At Christmas I was with my kids for a four day trip to Berlin. I gave my thirteen year old son a basketball, and while the kids were sleeping the whole morning of the 25th, I went exploring the unfamiliar neighborhood. Back home, the kids were up, and we all wanted to play some basketball. I explained to my son that I had seen two places where we could play.
– “There’s one place here”, I said pointing to the north, “and another place here”, I said pointing to the south. “Which one do you prefer?” These were the words I used.
– “I prefer that one”, he said, pointing to the North.
– “Because it’s closest”
– “How did you know that?”
I actually hadn’t said anything that would indicate the distance to the two places.
– “Because of the way you said it”, my son finished. Off we went to the nearest basketball court.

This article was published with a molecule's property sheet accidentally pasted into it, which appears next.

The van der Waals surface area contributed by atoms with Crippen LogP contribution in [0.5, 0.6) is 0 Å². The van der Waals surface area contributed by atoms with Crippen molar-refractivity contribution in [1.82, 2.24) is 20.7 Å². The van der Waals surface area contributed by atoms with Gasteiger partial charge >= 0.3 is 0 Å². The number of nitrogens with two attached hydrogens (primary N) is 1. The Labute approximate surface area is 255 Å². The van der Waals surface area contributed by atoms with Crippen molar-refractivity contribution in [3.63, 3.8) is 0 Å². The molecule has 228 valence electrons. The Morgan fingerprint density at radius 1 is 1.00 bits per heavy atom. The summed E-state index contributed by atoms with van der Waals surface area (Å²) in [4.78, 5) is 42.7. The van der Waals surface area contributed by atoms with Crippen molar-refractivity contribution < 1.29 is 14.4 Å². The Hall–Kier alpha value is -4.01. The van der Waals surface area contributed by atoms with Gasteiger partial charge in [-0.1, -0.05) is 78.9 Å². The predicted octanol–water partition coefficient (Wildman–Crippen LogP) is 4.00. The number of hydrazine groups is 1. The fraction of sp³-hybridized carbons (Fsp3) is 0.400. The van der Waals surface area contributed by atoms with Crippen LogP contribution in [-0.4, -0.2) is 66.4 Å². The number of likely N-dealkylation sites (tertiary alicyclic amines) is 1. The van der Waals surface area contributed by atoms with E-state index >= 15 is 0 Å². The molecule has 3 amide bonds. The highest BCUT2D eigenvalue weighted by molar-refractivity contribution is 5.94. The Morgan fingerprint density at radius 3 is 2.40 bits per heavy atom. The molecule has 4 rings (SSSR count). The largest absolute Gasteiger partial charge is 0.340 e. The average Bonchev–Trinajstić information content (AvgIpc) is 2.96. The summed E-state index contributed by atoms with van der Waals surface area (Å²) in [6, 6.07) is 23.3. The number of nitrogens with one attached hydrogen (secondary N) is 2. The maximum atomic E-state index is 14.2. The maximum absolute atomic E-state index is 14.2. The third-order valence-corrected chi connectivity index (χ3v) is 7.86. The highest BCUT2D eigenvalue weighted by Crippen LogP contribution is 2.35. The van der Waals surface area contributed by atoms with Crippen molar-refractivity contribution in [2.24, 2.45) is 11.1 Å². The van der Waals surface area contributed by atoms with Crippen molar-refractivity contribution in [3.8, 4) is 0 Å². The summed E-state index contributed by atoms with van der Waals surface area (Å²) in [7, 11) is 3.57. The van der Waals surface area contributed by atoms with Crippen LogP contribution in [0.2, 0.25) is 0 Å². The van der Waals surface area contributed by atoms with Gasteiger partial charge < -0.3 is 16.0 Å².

What’s interesting here is that not only didn’t I use any words that would indicate distance, I actually didn’t have any intention of communicating anything about it. What more is: I hadn’t even come to any conscious conclusion in my mind about it, only realising the fact about the proximity of one of the places the moment my son expressed it in words.
I think it is possible to draw three conclusions from this little story:
- our non-verbal communication is a source for precise information about spatial relations between physical places, people and objects. Our bodily and vocal gestures are adding valuable gradient information to the conversation, where words – in their binarity – fall short
- we are carrying a lot of information in our bodies from daily experiences, – like an imprint in flesh and bones – but we are not necessarily conscious about how and when we are conveying the information.
- of the vast amount of non-verbal knowledge we are bringing in to the interaction, only a small portion will surface, and only when someone has an interest in that specific information. It seems that the idea of wasting too much energy walking towards a basketball court is more important to a teenager than to his 43 year old father